Disillusioned by exterior beauty, Sri Lanka tortures and rape become uncovered and underlying issues of corruption emerge. Tamil rape and torture victims have found their voice and begin to speak out about their suffering, in an attempt to bring an end to its persistent reoccurrence. Not only is this a shocking violation of human rights and laws, but these horrific acts are reported to be a product of the Sri Lankan security forces and have been reported to reside as a present day issue, caused by the tensions that were implanted into the civil war between the majority Sinhalese and the Tamil minority in the northeast.
In 2009 the government declared military defeated on the Tamil Tigers, who are associated with: assassinations of presidents and prime ministers, war crimes and crimes against humanity such as the employment of suicide bombers and child soldiers. Their feud acts as evidence in itself for the motives behind the mistreatment of rebel members by the governmental workforce. The UN stated that in 2009 the government were primarily responsible for the murders of innocent civilians and although they denied this, it depicts just how brutal the Sri Lankan government are willing to be in order to prohibit any political rivalry.
BBC’s recent documentary ‘Sri Lanka’s unfinished war’, interviewed Tamil torture victims where Sri Lanka tortures and rape become uncovered. It is apparent that abduction and sexually affiliated punishments are particularly common. A woman named Nandini speaks out about her abduction and rape that took place this year. She talks of how she was taken by six or seven men who came for her in a white van. They bound her hands and legs and blindfolded her before they took her on a five hour car journey. On arrival they put her in a room with guards where she was not allowed to sleep. Nandini cries as she recollects how she was raped by one man after the other and how they were dressed in army uniforms. Similarly, a woman named Vasantha talks about her abduction and how she was raped by men every three days. She chooses to remain hidden behind a screen so that her identity remains concealed, which symbolizes the terror of these women and their apprehension to disclose information upon the current situations in Sri Lanka and the immorality of a paramilitary force, whose job is supposed to act as an auxiliary to the Police and in particular therefore, abide by the law.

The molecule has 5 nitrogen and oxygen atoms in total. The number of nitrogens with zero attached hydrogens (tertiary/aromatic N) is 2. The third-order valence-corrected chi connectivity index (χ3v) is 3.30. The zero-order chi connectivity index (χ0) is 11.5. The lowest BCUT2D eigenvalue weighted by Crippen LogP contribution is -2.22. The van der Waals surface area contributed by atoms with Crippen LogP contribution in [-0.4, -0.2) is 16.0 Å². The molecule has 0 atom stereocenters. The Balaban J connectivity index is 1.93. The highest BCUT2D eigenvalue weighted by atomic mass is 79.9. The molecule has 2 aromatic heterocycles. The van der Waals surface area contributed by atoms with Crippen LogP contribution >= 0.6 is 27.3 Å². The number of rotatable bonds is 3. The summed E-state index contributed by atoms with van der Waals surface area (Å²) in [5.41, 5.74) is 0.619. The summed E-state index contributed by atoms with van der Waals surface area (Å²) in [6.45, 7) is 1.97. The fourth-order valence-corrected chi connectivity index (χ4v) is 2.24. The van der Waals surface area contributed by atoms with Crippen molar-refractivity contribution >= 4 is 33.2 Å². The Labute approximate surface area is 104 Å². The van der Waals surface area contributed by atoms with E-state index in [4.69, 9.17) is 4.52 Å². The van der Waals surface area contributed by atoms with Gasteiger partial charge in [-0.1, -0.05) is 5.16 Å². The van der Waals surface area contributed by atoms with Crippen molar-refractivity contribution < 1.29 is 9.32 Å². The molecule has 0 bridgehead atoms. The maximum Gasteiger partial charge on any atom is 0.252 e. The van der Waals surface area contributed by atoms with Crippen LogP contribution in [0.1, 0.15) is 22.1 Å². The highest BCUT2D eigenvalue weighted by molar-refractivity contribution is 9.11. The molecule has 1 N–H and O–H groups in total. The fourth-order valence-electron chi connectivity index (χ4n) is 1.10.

However these infringements upon human rights are not only limited to women. Cases of sexual abuse inflicted upon men is also a frequent occurrence. A man named Ravi reveals how he was forced to join the Tamalis and was then tortured in a rebel rehabilitation centre. His experiences tell of how men would put his testicles into a draw and slam it shut, force him to perform oral sex and if anyone fell unconscious during torture they would be urinated on. One of the worst instances is that of a man named Siva, an ex Tamali member who had a plastic pipe filled with barbed wire shoved inside his rectum and then pulled out when he screamed with pain. This resulted in the barbed wire being left inside him and doctors have said he will never fully recover from this inhumane and appalling treatment. Other records of maltreatment consisted of cigarette burns, suffocating, beatings with metal pipes and rods and being forced to sign confessions in languages not their own. Most of the 12 individuals who have come forward with assertions of torture and rape from this current year, have medical reports corroborating their stories.
Although the Tamali Tigers have proven to be a dangerous unit of people who are one of the most organized, effective and violent terrorist groups in the world and have indeed committed some inexcusable crimes themselves, this cruel and sadistic behaviour should not be endorsed and needs to be investigated further in order to put an end to this torturous conduct. We should not address a felony by committing another felony and repeat the type of behaviour that is being condemned. Especially when the people committing the offences are those ranked highly within the law who possess a large amount of authority and are protected by the government.
However, the Sri Lankan government denied all accusations made. They stated that the individuals who claim oppression is still being breathed into their country were either paid to discredit the state as it attempts to re-stabilize, or had previously been tortured by the Tamali Tigers. Regardless of the arguments for the innocence of the state, Sri Lanka tortures and rape become uncovered. Evidence suggests that the war between its people still persists in Sri Lanka and that the illicit persecution of its people is not woven into its history, but instead is a contemporary crisis that needs to be addressed directly.
By Melissa McDonald